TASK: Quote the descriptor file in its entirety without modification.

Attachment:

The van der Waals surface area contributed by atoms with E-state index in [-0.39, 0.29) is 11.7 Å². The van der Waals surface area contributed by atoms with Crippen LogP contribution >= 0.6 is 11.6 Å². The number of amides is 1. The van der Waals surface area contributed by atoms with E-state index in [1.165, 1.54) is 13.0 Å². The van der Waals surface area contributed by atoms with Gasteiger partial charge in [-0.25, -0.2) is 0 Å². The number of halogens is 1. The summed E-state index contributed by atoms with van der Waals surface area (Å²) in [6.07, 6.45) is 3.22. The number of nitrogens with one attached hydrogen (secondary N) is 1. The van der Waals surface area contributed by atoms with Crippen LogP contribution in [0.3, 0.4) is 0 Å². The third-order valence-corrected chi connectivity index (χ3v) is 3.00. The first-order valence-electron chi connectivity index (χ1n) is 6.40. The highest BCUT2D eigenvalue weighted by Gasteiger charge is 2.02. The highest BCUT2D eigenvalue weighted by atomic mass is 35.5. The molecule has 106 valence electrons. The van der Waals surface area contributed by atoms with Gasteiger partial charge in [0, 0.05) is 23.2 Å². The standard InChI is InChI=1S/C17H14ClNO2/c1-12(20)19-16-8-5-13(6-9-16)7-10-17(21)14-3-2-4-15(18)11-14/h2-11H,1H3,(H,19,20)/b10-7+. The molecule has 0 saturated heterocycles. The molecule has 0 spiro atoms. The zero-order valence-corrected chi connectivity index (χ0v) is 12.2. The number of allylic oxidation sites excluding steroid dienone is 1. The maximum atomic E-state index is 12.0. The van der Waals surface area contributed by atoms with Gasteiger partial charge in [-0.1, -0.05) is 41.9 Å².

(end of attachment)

The van der Waals surface area contributed by atoms with E-state index in [-0.39, 0.29) is 11.7 Å². The van der Waals surface area contributed by atoms with Crippen LogP contribution >= 0.6 is 11.6 Å². The number of amides is 1. The van der Waals surface area contributed by atoms with E-state index in [1.165, 1.54) is 13.0 Å². The van der Waals surface area contributed by atoms with Gasteiger partial charge in [-0.25, -0.2) is 0 Å². The number of halogens is 1. The summed E-state index contributed by atoms with van der Waals surface area (Å²) in [6.07, 6.45) is 3.22. The number of nitrogens with one attached hydrogen (secondary N) is 1. The van der Waals surface area contributed by atoms with Crippen LogP contribution in [0.3, 0.4) is 0 Å². The third-order valence-corrected chi connectivity index (χ3v) is 3.00. The first-order valence-electron chi connectivity index (χ1n) is 6.40. The highest BCUT2D eigenvalue weighted by Gasteiger charge is 2.02. The highest BCUT2D eigenvalue weighted by atomic mass is 35.5. The molecule has 106 valence electrons. The van der Waals surface area contributed by atoms with Gasteiger partial charge in [0, 0.05) is 23.2 Å². The standard InChI is InChI=1S/C17H14ClNO2/c1-12(20)19-16-8-5-13(6-9-16)7-10-17(21)14-3-2-4-15(18)11-14/h2-11H,1H3,(H,19,20)/b10-7+. The molecule has 0 saturated heterocycles. The molecule has 0 spiro atoms. The zero-order valence-corrected chi connectivity index (χ0v) is 12.2. The number of allylic oxidation sites excluding steroid dienone is 1. The maximum atomic E-state index is 12.0. The van der Waals surface area contributed by atoms with Gasteiger partial charge in [-0.1, -0.05) is 41.9 Å².